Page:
This book analyses Irene Némirovsky’s literary production in its relationship to the literary and cultural context of the inter-war period in France. It examines topics of central importance to our understanding of the literary field in France in the period, such as: the close relationship between politics and literature; the historical, political, cultural and personal legacies of the First World War; the so-called ‘crisis of the novel’ and the attempt to create and develop new narrative forms; the phenomenon of Russian emigration to Paris in the wake of the Russian Revolution and Civil War; the possibilities for the creation of a French-Jewish identity and mode of writing; and the threat of fascism and the approach of the Second World War.
"Kershaw's in-depth study allows one to appreciate Némirovsky's exceptional life and work, before Auschwitz. Essential."-- C. B. Kerr, Vassar College, Choice
Acknowledgments Introduction 1: The Making of a Literary Reputation 2: Before David Golder 3: A Russian Soul 4: A Jewish Soul 5: Crisis and Conflict: Constructions of National Identity 6: Conclusions: Second Flowering Notes Bibliography Index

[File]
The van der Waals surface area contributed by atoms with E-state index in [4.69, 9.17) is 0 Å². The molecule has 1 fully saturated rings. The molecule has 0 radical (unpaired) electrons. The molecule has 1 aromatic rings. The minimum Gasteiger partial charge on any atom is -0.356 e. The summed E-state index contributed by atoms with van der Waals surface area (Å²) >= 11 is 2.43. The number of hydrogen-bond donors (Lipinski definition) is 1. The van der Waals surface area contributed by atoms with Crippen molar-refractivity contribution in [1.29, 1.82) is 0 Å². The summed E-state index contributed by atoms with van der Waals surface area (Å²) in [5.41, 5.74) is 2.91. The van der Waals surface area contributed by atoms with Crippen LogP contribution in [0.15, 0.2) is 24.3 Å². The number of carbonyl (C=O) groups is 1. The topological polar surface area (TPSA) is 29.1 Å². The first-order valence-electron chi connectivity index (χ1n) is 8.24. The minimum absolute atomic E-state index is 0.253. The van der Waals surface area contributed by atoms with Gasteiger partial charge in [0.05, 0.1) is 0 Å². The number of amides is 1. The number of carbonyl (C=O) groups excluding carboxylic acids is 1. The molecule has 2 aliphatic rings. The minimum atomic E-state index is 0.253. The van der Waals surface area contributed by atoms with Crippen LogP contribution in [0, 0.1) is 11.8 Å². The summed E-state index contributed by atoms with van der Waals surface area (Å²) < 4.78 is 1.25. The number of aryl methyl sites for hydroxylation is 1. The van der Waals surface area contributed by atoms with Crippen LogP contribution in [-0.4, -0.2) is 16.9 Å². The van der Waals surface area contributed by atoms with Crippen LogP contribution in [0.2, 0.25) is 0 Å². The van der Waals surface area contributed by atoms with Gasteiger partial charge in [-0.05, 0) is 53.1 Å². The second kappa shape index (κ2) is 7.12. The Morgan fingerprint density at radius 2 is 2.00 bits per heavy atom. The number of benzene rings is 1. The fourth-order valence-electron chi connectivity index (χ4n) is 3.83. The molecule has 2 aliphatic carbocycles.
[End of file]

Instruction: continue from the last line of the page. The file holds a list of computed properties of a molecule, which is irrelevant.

From Joyce to Rushdie, Modernism to Food Writing, Routledge Studies in Twentieth Century Literature looks at both the literature and culture of the 20th century. This series is our home for cutting-edge, upper-level scholarly studies and edited collections. Considering literature alongside religion, popular culture, race, gender, ecology, travel, class, space, and other subjects, titles are characterized by dynamic interventions into established subjects and innovative studies on emerging topics.